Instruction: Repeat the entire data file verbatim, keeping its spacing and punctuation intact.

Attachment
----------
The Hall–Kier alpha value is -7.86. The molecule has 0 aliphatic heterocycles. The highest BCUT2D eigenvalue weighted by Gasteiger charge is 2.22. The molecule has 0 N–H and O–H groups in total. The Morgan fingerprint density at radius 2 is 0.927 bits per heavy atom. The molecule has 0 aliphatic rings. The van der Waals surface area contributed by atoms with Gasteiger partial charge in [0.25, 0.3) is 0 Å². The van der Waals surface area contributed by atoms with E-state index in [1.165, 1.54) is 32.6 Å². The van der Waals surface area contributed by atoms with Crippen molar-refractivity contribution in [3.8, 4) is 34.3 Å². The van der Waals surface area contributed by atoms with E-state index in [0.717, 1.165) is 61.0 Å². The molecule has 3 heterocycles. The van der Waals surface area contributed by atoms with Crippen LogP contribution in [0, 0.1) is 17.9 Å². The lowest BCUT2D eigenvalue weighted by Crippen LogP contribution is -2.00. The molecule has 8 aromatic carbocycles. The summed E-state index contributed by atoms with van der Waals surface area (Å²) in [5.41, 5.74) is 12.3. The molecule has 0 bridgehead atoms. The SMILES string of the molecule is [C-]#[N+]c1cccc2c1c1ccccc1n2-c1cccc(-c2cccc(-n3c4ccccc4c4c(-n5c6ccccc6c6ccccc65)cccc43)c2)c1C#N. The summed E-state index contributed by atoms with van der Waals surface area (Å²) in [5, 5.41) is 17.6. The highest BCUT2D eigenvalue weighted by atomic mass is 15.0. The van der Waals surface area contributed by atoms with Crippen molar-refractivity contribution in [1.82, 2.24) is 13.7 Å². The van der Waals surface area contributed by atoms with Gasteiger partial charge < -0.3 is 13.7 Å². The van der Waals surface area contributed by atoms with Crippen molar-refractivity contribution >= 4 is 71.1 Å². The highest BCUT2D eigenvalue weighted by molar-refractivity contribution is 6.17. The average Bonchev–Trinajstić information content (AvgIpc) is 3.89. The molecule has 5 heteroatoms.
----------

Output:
The Hall–Kier alpha value is -7.86. The molecule has 0 aliphatic heterocycles. The highest BCUT2D eigenvalue weighted by Gasteiger charge is 2.22. The molecule has 0 N–H and O–H groups in total. The Morgan fingerprint density at radius 2 is 0.927 bits per heavy atom. The molecule has 0 aliphatic rings. The van der Waals surface area contributed by atoms with Gasteiger partial charge in [0.25, 0.3) is 0 Å². The van der Waals surface area contributed by atoms with E-state index in [1.165, 1.54) is 32.6 Å². The van der Waals surface area contributed by atoms with Crippen molar-refractivity contribution in [3.8, 4) is 34.3 Å². The van der Waals surface area contributed by atoms with E-state index in [0.717, 1.165) is 61.0 Å². The molecule has 3 heterocycles. The van der Waals surface area contributed by atoms with Crippen LogP contribution in [0, 0.1) is 17.9 Å². The lowest BCUT2D eigenvalue weighted by Crippen LogP contribution is -2.00. The molecule has 8 aromatic carbocycles. The summed E-state index contributed by atoms with van der Waals surface area (Å²) in [5.41, 5.74) is 12.3. The molecule has 0 bridgehead atoms. The SMILES string of the molecule is [C-]#[N+]c1cccc2c1c1ccccc1n2-c1cccc(-c2cccc(-n3c4ccccc4c4c(-n5c6ccccc6c6ccccc65)cccc43)c2)c1C#N. The summed E-state index contributed by atoms with van der Waals surface area (Å²) in [5, 5.41) is 17.6. The highest BCUT2D eigenvalue weighted by atomic mass is 15.0. The van der Waals surface area contributed by atoms with Crippen molar-refractivity contribution in [1.82, 2.24) is 13.7 Å². The van der Waals surface area contributed by atoms with Gasteiger partial charge < -0.3 is 13.7 Å². The van der Waals surface area contributed by atoms with Crippen molar-refractivity contribution >= 4 is 71.1 Å². The highest BCUT2D eigenvalue weighted by molar-refractivity contribution is 6.17. The average Bonchev–Trinajstić information content (AvgIpc) is 3.89. The molecule has 5 heteroatoms.